Renaming the classic Burton Bitter as “Saddle Tank” comes across as an error of judgment which will only serve to confuse customers, and opens itself up to the inevitable rather unfortunate rhyme. I’d also say as pumpclips, as opposed to bottle labels, they’re too dark.

I was interested to read an article on how to design packaging to appeal to older consumers, which made the following points:

They prefer traditional tastes to 'experimental' ones. This extends beyond the product to the packaging, which they want to look and feel traditional, rather than appear overly radical or be 'different for different sake'.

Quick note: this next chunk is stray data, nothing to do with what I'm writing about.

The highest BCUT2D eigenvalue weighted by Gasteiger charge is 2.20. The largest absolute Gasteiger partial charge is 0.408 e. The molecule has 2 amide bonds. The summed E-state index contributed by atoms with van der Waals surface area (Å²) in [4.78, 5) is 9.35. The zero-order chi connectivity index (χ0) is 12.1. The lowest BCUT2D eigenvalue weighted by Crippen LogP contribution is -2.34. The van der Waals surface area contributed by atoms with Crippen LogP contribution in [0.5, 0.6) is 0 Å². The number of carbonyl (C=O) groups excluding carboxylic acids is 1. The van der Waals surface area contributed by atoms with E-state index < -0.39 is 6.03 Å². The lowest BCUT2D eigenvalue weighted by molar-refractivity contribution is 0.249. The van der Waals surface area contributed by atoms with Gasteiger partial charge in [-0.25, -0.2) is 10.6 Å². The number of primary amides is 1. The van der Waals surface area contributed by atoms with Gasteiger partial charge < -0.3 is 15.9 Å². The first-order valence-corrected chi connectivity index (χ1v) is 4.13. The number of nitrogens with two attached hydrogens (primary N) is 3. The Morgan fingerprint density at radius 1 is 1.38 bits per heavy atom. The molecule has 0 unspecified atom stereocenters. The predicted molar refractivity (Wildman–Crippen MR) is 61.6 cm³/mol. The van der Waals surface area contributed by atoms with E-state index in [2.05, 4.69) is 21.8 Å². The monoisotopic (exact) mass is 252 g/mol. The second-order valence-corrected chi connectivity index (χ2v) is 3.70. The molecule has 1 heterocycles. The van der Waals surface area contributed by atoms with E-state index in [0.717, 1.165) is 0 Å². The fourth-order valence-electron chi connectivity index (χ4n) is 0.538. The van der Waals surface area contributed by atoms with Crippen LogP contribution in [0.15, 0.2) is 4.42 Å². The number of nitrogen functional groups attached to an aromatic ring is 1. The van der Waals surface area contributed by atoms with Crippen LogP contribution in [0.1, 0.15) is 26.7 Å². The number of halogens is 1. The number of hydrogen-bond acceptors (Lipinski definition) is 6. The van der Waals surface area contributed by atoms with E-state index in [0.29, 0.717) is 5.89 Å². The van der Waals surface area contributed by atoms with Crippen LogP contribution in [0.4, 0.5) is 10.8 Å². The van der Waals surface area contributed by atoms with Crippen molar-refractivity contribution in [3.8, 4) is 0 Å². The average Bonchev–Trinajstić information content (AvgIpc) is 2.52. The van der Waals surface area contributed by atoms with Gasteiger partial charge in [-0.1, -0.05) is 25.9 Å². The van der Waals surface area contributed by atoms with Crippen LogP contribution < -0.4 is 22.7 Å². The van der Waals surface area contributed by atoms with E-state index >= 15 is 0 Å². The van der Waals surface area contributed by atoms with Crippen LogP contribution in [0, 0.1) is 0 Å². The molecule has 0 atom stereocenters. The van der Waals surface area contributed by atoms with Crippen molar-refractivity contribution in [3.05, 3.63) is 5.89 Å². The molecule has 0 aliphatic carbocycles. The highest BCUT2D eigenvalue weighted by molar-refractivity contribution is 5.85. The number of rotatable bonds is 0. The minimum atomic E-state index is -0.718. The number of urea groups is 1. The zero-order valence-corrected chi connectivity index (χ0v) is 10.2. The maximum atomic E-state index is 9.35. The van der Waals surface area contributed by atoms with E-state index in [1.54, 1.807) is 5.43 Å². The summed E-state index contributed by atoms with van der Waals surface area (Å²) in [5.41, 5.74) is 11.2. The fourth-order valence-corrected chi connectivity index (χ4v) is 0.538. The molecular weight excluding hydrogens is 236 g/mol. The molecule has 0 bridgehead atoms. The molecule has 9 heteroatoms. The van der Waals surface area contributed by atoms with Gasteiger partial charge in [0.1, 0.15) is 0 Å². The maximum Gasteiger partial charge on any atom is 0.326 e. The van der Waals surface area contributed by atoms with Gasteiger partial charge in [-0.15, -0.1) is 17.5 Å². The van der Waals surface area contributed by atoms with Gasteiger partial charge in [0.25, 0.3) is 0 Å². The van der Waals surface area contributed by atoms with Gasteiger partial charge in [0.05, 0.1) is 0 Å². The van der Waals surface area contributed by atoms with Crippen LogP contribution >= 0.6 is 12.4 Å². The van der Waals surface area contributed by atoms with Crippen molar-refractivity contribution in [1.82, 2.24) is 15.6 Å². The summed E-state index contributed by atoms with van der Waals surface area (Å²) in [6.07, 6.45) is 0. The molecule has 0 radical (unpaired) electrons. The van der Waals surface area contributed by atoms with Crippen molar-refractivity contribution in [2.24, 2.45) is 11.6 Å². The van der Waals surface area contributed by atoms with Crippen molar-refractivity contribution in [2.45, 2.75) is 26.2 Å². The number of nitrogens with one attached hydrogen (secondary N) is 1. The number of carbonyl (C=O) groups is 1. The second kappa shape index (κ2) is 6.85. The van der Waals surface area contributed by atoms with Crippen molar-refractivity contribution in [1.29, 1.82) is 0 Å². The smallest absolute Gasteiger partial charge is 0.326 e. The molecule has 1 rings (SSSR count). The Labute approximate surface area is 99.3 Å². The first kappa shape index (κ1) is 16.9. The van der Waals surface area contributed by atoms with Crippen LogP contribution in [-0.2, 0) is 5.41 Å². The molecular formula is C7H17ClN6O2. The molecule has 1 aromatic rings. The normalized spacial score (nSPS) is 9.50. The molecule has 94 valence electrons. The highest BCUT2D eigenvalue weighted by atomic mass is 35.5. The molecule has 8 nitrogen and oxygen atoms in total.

They prefer products and packaging that are subtle: ones that are ageless but appeal indirectly to their demographic, rather than those that appear directly targeted at them because of their age.

And it’s important to remember that half the adult consumers in this country are over the age of 50.

Obviously packaging does need to change with the times, but if your intention is to stress tradition and continuity it’s important to do it in a subtle way that respects what has gone before. Otherwise the risk is that it comes across like go-faster stripes painted on a Honda Jazz. You only need to look at malt whisky labelling to see how it should be done.